Look at the nascent 2020 Democratic field, and the candidates that have already entered or are presumed to do so. Joe Biden is the party establishment favorite and Beto O'Rourke has received fawning press coverage since his Senate loss to Ted Cruz, and those two definitely have something in common. Even Bernie Sanders, who after 2016 was considered too old to run again, has remained untouched after joining the fray, despite accusations of sexual harassment on his campaign (and I doubt that will sink him). Elizabeth Warren hasn't enjoyed that same level of deference from both the left and the right, and it's likely that any other female contender – Kamala Harris, Kirsten Gillibrand, Amy Klobuchar – will either.
There's an ongoing narrative that Pelosi somehow wouldn't know how to deal with Donald Trump, when Schumer has been the one that has demonstrated true incompetence. And this isn't being nitpicky in the way that the left loves to eat their own – he's been straight-up bad. He let through 15 of Trump's lower-court judicial nominees for absolutely nothing in return, just so some senators would have more time to go home and campaign (in case you're wondering, Heidi Heitkamp, Claire McCaskill and Joe Donnelley are no longer Senators). Remember Matt Petersen, a nominee for a district court judgeship who couldn't answer basic questions and had essentially no relevant experience? Any of the nominees could have been just as incompetent, and Schumer gave them all up for free. That's not a mistake, that's a willful, calculated choice. In light of the GOP and McConnell's uncompromising attitude when it comes to filling the courts (see: Merrick Garland), this should be disqualifying by itself, especially when you compound it with how Schumer was unable to whip Joe Manchin to vote against the confirmation of Brett Kavanaugh.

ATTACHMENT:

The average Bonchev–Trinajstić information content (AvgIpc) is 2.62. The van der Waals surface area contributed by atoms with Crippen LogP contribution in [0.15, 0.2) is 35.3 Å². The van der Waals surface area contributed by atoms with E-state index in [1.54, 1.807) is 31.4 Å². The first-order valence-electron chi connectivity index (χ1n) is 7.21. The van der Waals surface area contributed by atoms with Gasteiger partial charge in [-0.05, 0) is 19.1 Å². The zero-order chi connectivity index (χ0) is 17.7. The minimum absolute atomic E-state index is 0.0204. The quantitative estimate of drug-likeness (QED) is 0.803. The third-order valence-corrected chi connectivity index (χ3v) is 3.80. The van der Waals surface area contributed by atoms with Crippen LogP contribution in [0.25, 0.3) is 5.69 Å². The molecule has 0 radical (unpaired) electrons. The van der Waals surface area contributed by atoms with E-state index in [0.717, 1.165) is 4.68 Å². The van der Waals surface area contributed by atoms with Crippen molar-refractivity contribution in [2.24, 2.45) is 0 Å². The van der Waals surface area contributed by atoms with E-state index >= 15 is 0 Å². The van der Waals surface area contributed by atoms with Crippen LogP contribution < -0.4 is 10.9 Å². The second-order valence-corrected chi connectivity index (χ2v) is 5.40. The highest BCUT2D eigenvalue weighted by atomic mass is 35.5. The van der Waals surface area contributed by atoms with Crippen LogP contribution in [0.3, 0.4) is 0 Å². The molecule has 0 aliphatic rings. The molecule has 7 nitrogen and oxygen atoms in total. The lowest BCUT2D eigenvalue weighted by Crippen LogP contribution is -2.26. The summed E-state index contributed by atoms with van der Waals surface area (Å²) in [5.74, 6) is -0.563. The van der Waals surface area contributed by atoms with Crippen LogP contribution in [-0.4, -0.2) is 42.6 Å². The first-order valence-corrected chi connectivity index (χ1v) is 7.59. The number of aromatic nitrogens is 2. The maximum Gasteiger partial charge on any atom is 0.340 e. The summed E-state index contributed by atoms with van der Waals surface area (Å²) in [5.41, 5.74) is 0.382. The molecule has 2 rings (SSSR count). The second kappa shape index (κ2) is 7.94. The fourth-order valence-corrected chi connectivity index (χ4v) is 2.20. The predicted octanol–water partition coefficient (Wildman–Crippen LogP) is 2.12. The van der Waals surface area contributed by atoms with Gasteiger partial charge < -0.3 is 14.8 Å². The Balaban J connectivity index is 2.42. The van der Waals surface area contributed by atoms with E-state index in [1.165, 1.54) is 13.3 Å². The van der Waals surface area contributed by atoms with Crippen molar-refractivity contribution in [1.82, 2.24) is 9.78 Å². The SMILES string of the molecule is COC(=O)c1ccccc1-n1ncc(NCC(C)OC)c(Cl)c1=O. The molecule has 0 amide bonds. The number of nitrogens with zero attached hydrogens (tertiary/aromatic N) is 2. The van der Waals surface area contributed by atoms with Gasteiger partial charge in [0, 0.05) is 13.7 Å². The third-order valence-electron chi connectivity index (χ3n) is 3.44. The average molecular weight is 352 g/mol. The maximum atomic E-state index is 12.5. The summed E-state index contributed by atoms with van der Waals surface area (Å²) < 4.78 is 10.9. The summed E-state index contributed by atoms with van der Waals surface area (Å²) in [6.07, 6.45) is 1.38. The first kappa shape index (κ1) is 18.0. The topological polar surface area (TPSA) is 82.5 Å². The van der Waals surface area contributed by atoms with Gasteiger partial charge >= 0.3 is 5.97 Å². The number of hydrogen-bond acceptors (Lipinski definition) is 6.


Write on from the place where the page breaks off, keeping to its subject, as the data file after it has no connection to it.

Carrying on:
Following a historic wave election in which Democrats overwhelmingly took the House and managed to lose only two seats on a horrible Senate map, Schumer offered Trump the same $1.6 billion deal for border wall funding that he had offered before the election! He did clarify that it wasn't necessarily for a wall (it could be fencing), but the physical makeup of the wall is not where the argument is. In a presser he parroted the talking point of being all about 'border security' (which has become an obligatory line, similar to how any anti-gun position has to be caveated with 'I support the 2nd Amendment'). It might be because he was actually pro-fence a little over a decade ago, a stance which may have been relevant when he was a regular senator, but one that should have been relegated to the realm of personal politics when he became minority leader.